【PART 1】 Mystery of Okinawa: Military Bases and the Constitution
【2】 Where do U.S. military aircraft fly?
Please examine the diagram below. It shows the flight routes of U.S. military aircraft during their training sessions (as of August 2011). The area enclosed by a thick black line is the Futenma base, and the diagonal lines at the top left and bottom right are coastlines. You can clearly see that U.S. aircraft take off from Futenma and fly all over, on land and sea.
However, at the top center of the diagram, above the base, there is an area without any aircraft flying over it. This is the U.S. Forces’ residential district that I mentioned above. The aircraft avoid this location completely. On the other hand, the oval-shaped area you can see below the Futenma base is the location of Maehara, one of the busiest downtowns in Okinawa. Military aircraft fly alarmingly low over these busy areas. What’s more, in this circled area is Okinawa International University, where a U.S. helicopter crashed with chaotic results in 2004.
The flight routes of U.S. military aircraft over Futenma Air Station during their training session as of August 2011 | Surveyed by Okinawa Defense Bureau, Ministry of Defense
In other words, on the island of Okinawa, U.S. aircraft avoid flying over U.S. residences because it is dangerous, but fly low over Japanese homes without a second thought. They continue to fly at low altitudes, even over the very university where doing so previously caused the accident. Put simply, they care about American people’s lives and safety, but they disregard the lives and safety of Japanese people completely.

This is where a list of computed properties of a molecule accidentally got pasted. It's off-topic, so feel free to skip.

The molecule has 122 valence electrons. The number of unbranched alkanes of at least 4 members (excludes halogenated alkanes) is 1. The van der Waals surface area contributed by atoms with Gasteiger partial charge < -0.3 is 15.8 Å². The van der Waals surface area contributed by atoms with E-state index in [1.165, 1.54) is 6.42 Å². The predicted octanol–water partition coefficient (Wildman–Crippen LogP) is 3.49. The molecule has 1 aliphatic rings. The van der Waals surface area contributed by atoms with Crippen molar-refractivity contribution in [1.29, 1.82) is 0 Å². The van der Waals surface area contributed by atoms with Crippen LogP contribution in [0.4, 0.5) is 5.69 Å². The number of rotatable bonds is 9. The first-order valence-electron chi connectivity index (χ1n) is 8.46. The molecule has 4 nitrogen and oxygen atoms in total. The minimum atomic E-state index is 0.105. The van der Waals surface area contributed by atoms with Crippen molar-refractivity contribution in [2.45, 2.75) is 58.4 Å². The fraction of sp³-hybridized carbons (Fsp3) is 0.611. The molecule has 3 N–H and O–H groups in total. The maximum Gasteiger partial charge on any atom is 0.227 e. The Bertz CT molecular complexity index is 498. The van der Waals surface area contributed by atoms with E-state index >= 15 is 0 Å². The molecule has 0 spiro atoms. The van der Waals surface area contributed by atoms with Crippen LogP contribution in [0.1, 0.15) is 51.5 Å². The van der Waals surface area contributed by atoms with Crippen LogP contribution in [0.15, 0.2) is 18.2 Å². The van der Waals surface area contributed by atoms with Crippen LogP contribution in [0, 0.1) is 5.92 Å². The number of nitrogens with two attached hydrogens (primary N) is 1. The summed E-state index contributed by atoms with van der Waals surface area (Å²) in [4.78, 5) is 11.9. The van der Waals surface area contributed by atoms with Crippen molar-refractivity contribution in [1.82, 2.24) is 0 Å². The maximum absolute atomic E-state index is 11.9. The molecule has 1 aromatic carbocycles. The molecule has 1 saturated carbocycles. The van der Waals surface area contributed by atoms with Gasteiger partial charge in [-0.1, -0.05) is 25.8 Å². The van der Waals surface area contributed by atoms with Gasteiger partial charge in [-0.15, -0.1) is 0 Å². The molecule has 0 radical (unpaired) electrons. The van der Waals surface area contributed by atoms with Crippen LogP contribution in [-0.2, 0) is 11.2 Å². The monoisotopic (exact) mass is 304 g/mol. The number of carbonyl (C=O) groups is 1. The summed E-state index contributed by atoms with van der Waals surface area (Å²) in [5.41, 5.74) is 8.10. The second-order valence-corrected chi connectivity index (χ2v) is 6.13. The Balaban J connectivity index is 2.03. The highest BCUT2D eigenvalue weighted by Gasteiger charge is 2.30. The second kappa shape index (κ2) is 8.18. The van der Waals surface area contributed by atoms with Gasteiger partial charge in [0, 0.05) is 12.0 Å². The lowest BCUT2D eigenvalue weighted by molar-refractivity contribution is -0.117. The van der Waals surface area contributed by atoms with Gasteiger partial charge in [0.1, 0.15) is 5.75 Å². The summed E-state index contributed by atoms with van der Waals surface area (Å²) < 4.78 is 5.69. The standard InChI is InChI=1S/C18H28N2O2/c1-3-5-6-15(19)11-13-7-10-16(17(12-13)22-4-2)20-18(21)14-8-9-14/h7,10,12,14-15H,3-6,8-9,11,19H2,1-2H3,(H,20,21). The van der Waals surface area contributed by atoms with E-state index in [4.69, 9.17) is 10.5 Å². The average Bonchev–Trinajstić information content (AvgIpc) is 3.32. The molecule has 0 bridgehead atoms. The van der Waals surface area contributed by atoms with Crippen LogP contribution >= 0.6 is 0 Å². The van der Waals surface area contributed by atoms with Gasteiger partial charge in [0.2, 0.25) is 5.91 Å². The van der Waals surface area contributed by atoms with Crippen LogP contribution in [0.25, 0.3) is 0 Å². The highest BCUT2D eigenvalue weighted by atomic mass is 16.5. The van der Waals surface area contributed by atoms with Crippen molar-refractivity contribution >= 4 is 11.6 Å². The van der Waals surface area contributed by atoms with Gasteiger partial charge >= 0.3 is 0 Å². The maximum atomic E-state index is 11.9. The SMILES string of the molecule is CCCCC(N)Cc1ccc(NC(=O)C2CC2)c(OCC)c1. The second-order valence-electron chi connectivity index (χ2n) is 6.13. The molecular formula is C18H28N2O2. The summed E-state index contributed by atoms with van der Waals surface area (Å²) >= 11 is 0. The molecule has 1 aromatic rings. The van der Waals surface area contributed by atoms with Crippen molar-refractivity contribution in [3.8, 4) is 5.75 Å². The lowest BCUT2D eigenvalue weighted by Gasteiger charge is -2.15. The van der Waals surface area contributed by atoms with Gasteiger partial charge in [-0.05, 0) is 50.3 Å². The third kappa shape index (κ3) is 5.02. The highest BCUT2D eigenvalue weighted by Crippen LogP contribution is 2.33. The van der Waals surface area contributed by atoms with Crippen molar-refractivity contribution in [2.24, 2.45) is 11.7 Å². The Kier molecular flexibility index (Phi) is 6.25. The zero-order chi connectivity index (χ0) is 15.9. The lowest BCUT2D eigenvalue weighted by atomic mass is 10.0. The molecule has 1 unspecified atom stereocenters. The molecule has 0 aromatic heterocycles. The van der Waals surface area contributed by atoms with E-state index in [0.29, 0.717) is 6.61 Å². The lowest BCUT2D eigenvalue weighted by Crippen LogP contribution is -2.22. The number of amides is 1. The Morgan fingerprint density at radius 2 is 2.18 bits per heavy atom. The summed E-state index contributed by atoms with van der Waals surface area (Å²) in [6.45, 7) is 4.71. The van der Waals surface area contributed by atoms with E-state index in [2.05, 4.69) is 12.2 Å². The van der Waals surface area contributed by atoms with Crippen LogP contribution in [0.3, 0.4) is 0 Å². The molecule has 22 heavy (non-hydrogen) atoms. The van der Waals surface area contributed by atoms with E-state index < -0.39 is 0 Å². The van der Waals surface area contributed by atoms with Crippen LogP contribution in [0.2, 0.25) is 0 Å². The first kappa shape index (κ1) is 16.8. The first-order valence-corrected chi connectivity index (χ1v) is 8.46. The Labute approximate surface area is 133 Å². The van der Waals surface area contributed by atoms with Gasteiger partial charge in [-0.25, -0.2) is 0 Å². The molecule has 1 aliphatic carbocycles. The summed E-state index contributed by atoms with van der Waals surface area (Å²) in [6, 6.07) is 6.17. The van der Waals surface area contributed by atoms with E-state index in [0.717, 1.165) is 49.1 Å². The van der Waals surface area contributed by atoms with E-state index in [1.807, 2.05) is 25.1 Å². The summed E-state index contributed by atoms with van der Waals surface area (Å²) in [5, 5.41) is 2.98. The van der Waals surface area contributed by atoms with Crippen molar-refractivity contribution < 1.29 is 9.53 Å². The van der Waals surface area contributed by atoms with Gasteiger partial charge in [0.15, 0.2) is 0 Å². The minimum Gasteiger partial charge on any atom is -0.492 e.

This is not a problem of whether you are right-wing or left-wing, or pro-U.S. or anti-U.S. It’s a problem at an entirely different level–the level of human rights. Why has such an outrageous situation been allowed?
When I first found out this truth, I was naturally outraged. I felt that U.S. officials were not treating the Japanese as humans.
As I learned the details, however, I came to understand that the core issue wasn’t so simple. Rather, the Japanese side is the one at fault.
To grasp this point, consider the map bellow, showing Marine Corps Air Station Miramar (including their chart for tracking aircraft training), in San Diego, on the West Coast of the U.S. As I learned in a lecture by Mr. Yoichi Iha (former mayor of Ginowan City, Okinawa), this base is located in a mountainous area, and is, amazingly, 20 times as large as Futenma. Therefore, most flight training sessions can be conducted within the base’s airspace. The light gray part shows the base premises, and the shaded part shows the area where planes conduct their flight training. In the U.S., a base cannot exist without a large amount of space like this. (Lecture delivered by Yoichi Iha at “The Assembly to Question the Notion of Building a Base in Kyoto,” November 29, 2013.)
There is also a flight path extending from the left side of the base to the coast. However, it does not extend in a straight line from the flight strip, but bends at a 45-degree angle. This is because there are houses and schools underneath the shortest flight path from the flight strip to the coast, which they are not allowed to fly over. Instead they fly through a valley that cuts across the land diagonally.
In other words, the flight of military aircraft over U.S. homes is strictly regulated in the U.S., and military officials simply apply the same regulations to their citizens stationed on bases abroad. Thus, for them, it is very natural to stay clear of U.S. military residences in Okinawa. Therefore, the one at fault here is the Japanese government, for not demanding that “American-standard regulations” be applied to Japanese citizens, and for ignoring the infringement of its own people’s human rights.
Please refer again to the photo on the first page. Why has flight training like this been left as it is in Japan, a sovereign country that is not under the authority of U.S. Forces?